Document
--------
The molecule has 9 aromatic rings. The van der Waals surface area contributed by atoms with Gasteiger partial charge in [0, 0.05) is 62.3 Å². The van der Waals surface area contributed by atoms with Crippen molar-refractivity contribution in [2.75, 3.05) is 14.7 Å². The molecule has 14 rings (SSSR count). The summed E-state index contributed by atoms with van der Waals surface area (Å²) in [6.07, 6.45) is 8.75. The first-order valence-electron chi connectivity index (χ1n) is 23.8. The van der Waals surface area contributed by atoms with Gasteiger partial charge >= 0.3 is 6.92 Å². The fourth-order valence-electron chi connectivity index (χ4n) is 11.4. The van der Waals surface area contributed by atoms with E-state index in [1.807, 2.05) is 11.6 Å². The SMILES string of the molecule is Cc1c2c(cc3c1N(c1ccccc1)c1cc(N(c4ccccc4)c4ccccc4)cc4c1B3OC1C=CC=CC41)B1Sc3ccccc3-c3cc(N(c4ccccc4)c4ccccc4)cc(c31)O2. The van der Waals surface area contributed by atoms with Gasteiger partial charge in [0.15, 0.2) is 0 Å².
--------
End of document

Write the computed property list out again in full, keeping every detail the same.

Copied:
The molecule has 9 aromatic rings. The van der Waals surface area contributed by atoms with Gasteiger partial charge in [0, 0.05) is 62.3 Å². The van der Waals surface area contributed by atoms with Crippen molar-refractivity contribution in [2.75, 3.05) is 14.7 Å². The molecule has 14 rings (SSSR count). The summed E-state index contributed by atoms with van der Waals surface area (Å²) in [6.07, 6.45) is 8.75. The first-order valence-electron chi connectivity index (χ1n) is 23.8. The van der Waals surface area contributed by atoms with Gasteiger partial charge >= 0.3 is 6.92 Å². The fourth-order valence-electron chi connectivity index (χ4n) is 11.4. The van der Waals surface area contributed by atoms with E-state index in [1.807, 2.05) is 11.6 Å². The SMILES string of the molecule is Cc1c2c(cc3c1N(c1ccccc1)c1cc(N(c4ccccc4)c4ccccc4)cc4c1B3OC1C=CC=CC41)B1Sc3ccccc3-c3cc(N(c4ccccc4)c4ccccc4)cc(c31)O2. The van der Waals surface area contributed by atoms with Gasteiger partial charge in [0.15, 0.2) is 0 Å².